Practical Alternatives for the Chemical Industry to Achieve Climate Goals

The Federal Council in Switzerland has made a resolution to make the nation carbon-neutral by 2050. As far as the vehicular traffic and the whole power industry are concerned, this decision may appear to be rather difficult but certainly not impossible—for instance, with the select use of carbon-neutral energy sources and systematic electrification.

CO2 emissions from the chemical industry contribute significantly to climate change. Image Credit: Shutterstock.

The chemical industry, in particular, will find it more difficult to make this kind of switch. One of the main concerns for a majority of other industrial sectors is their energy efficiency, but the chemical sector is also expected to deal with the question of raw materials.

Polymers, plastics, synthetic textile fibres and medicines all contain carbon. It has to come from somewhere.

Marco Mazzotti, Professor of Process Engineering, ETH Zurich

In the current scenario, oil and natural gas account for the majority of this carbon. At the time of production, and when the chemical products are decomposed or burned towards the end of their life, they discharge CO2 gas.

Now using methanol production and concrete figures as a case study, Mazzotti and colleagues from Utrecht University and ETH Zurich have systematically compared a variety of methods that aim to bring down the net CO2 emissions from the chemical sector to zero.

The major conclusion reached from this latest study is that the aim of attaining net-zero CO2 emissions in the chemical sector can actually be achieved.

But all the methods examined by the study for attaining the target of net-zero CO2 emissions include both pros and cons, which manifest themselves differently in different parts of the globe. Moreover, all three concepts demand additional energy (in the form of electricity) when compared to that of the existing production methods.

Capture CO2 or Use Biomass

In one technique, fossil resources are continuously used as raw materials, while CO2 emissions are systematically captured and sequestered underground through a process called carbon capture and storage (CCS). A major benefit here is that present-day industrial production processes need not be modified. But the storage locations should be appropriate in terms of their geology, providing—for instance—deep sedimentary layers containing saltwater. But such locations do not exist anywhere in the world.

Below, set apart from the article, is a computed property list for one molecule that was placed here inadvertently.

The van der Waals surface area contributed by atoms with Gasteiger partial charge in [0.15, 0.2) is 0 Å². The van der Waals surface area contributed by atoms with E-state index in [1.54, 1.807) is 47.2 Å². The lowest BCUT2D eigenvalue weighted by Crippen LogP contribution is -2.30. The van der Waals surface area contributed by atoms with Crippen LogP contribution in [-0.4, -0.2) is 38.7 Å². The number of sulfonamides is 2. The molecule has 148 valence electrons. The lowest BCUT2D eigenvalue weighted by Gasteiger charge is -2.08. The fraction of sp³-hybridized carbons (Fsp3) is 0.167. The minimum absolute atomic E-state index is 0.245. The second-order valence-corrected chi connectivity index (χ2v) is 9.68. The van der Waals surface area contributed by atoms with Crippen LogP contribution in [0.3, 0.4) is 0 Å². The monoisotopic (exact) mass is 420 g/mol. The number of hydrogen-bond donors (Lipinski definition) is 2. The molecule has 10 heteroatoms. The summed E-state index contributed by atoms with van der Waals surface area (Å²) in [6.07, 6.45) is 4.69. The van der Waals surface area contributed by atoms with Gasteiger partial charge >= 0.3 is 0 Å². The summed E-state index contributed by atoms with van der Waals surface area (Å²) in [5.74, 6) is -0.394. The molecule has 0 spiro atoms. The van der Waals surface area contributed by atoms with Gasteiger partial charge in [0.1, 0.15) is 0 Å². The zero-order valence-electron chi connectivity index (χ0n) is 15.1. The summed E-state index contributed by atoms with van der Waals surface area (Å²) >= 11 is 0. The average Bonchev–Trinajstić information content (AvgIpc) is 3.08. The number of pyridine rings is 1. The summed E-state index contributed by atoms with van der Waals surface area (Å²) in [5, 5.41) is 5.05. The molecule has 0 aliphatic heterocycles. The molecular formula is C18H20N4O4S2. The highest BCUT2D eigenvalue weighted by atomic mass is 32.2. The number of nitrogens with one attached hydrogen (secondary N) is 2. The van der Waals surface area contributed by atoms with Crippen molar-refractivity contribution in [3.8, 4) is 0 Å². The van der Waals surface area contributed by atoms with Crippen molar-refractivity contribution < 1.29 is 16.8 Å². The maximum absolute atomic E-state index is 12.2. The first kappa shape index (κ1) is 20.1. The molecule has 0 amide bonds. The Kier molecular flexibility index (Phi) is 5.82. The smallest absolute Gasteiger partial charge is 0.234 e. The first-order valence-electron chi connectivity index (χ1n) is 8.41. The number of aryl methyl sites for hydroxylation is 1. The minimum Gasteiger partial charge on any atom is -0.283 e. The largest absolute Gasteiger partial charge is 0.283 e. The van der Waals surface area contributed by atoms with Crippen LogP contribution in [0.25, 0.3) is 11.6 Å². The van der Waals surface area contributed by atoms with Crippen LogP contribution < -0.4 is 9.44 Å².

In another technique, the industry can use carbon obtained from the CO2 gas that was already captured from industrial waste gases or the air. This process is known as carbon capture and utilization (CCU). The hydrogen needed for chemical products would be acquired from water utilizing electricity. This method would involve an extensive upgrade of the chemical production procedure and the reconstruction of massive parts of the industrial infrastructure. It also needs an incredibly large amount of electricity, that is, 6 to 10 times more than that of the CCS method.

This method can be recommended only in countries with a carbon-neutral electricity mix. We clearly demonstrate that using large quantities of electricity from coal or gas-fired power stations would, in fact, be much worse for the climate than the current production method based on fossil fuels.

Marco Mazzotti, Professor of Process Engineering, ETH Zurich

The last option would be to utilize biomass (such as wood, oil plants, and sugar plants) as the raw materials for the chemical sector. While this technique requires less amounts of electricity when compared to other approaches, it involves highly intensive land use to develop the crops—needing 40 to 240 times more land than that of other methods.

The Future of Flying

Mazzotti and his colleagues based their research on the production of methanol, which is analogous to the process used for generating fuels. Thus, the researchers’ study also informs the discussion regarding upcoming aircraft fuels, as Mazzotti pointed out: “We hear it time and again, even from experts, that the only way aviation can become carbon-neutral is through the use of synthetic fuels. But that’s not true.”

Synthetic fuel production is a highly energy-intensive procedure. If electricity from gas-fired power stations or coal were to be utilized for this purpose, then synthetic fuels would have an even larger carbon footprint when compared to that of fossil fuels.

This new research demonstrates that at least two practical alternatives are available to synthetic fuels: the fuels could be acquired from biomass, or the aviation sector can continue to utilize fossil fuels if the CO2 released by airplanes were captured and sequestered elsewhere.

The study was funded by the Swiss Federal Office of Energy and the Swiss Competence Center for Energy Research – Efficiency of Industrial Processes (SCCER-EIP).


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